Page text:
This article is a ten minute read.
Over the past six months, and following various COVID restrictions, I've found myself at quite a few social / work events. You could call them networking events, but whenever I hear that phrase, I think of those prescriptive speed dating-style events that would see me run a mile faster than Steve Ovett.
I have realised two things at these events, many of which have been alongside people in professional services. Firstly, many people struggle with the formality of putting on a facade and don't want to put a foot wrong representing their business. Secondly, the opportunities are brilliant if you choose the right events and work your network in the best way possible. It's rarely an immediate return, but when you are dealing with people, what better way to create, enhance and develop a personal brand that people remember.
So, here's my advice on leveraging your network as a local professional and how you can make the most of (still) one of the strongest ways to grow a customer base, all with a strategic approach and some productivity tools.
The Local Evolution
Before the Internet, people had limited local choices. If you wanted a solicitor, accountant, or any other local professional, you had to ask someone you trusted for a recommendation or skim through the adverts in the local paper. Because of that, professionals didn't need to try that hard, especially the men, if I dare say so.
That's changed. The Internet has brought about ultimate choice, instant comparison and the automation of many processes, reducing the amount of available profitable work. That means that if you are a local professional that wants to grow, you will have to work much harder to acquire clients (and retain them) while competing in a much more crowded space. And that's why you must develop a personal brand and become a salesperson whether you like it or not. The good news, though, is that it's not as daunting as it sounds.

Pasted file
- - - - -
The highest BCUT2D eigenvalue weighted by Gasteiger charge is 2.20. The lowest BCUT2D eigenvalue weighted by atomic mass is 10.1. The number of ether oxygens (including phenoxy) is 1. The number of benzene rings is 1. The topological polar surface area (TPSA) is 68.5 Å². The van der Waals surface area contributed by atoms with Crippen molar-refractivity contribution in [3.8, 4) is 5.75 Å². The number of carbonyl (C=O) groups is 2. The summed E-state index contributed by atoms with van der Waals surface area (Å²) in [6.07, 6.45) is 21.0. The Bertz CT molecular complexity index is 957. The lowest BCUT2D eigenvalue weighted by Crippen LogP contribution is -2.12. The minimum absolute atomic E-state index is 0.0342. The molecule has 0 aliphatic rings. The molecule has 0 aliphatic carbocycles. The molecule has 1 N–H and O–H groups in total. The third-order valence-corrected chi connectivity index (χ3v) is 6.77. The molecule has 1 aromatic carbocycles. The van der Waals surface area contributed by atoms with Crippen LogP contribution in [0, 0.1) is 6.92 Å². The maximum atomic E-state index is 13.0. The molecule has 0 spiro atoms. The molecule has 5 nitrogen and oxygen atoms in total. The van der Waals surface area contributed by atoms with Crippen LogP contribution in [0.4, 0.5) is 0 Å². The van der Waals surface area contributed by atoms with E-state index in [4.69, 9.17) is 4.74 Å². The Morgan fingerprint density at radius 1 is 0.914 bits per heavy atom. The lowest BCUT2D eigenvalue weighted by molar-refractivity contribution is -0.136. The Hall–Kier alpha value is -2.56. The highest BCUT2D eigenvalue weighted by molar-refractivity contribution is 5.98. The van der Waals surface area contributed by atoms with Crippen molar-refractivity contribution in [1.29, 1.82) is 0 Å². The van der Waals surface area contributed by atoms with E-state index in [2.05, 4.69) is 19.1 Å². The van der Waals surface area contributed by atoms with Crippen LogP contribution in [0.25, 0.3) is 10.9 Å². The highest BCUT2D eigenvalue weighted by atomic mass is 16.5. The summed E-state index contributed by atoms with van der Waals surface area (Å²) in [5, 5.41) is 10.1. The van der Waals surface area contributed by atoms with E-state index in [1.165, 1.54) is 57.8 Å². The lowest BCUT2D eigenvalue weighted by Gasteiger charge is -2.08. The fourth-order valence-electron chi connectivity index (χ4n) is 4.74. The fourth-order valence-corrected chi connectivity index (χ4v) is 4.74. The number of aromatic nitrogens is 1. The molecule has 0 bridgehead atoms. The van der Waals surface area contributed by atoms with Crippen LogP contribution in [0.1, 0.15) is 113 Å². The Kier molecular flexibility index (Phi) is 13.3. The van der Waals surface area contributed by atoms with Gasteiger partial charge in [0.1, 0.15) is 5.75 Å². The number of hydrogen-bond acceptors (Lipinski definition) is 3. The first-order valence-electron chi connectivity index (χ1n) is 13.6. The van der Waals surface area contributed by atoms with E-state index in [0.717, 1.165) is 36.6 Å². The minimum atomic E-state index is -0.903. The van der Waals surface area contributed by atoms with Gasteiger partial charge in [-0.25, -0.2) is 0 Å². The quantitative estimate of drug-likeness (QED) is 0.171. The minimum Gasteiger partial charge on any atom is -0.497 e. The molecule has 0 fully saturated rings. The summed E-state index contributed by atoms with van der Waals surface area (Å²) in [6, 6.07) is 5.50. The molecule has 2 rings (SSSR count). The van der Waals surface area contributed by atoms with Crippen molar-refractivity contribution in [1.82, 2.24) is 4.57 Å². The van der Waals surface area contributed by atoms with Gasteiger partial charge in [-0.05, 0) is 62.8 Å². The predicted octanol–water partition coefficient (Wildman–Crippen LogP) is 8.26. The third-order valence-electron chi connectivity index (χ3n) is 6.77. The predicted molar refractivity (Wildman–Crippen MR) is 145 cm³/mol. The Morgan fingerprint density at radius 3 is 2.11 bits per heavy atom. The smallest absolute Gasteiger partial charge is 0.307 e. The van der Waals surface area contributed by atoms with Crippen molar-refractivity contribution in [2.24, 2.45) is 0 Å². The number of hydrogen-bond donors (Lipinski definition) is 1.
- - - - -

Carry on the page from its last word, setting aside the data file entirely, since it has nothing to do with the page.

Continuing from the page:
Your Personal Brand
When people talk about brands, we often think of Apple, Nike, or the like. The truth is that we all have a brand whether we think we do or not. And, I'm not just talking about your business; I'm talking about you as a person.
You may think of this simply as your personality, something that is immovable. But, I am sure you can see the difference of how you are with your friends and family, say, and how you adapt your personality for work; or in a meeting.
You adapt. You have already created choices about the job you do and the person you are at work. Yes, it's still you, but it's a version of you that can be developed in the same way a performer creates their persona.
Defining Your Own Brand
I absolutely think this is essential. You can not be all things to all people. Some people automatically define themselves as the 'cheap option' because they don't do anything to define themselves. Because they don't stand out, they take what they can get, and the spiral continues.
Personally, I learned a very long-time ago that not everyone warms to you. And that's fine. You can waste a lot of time trying to fit a square peg in a round hole but when you have clarity on who you are and what you bring, as long as it works within the remit of your employer, it helps you focus.
What kind of work do you like doing?
This sounds self-indulgent, but it's not. And, you won't always get your way. But, if you can define the type of work you want to do within your field and hone in on it, it becomes much easier to be identifiable in the market.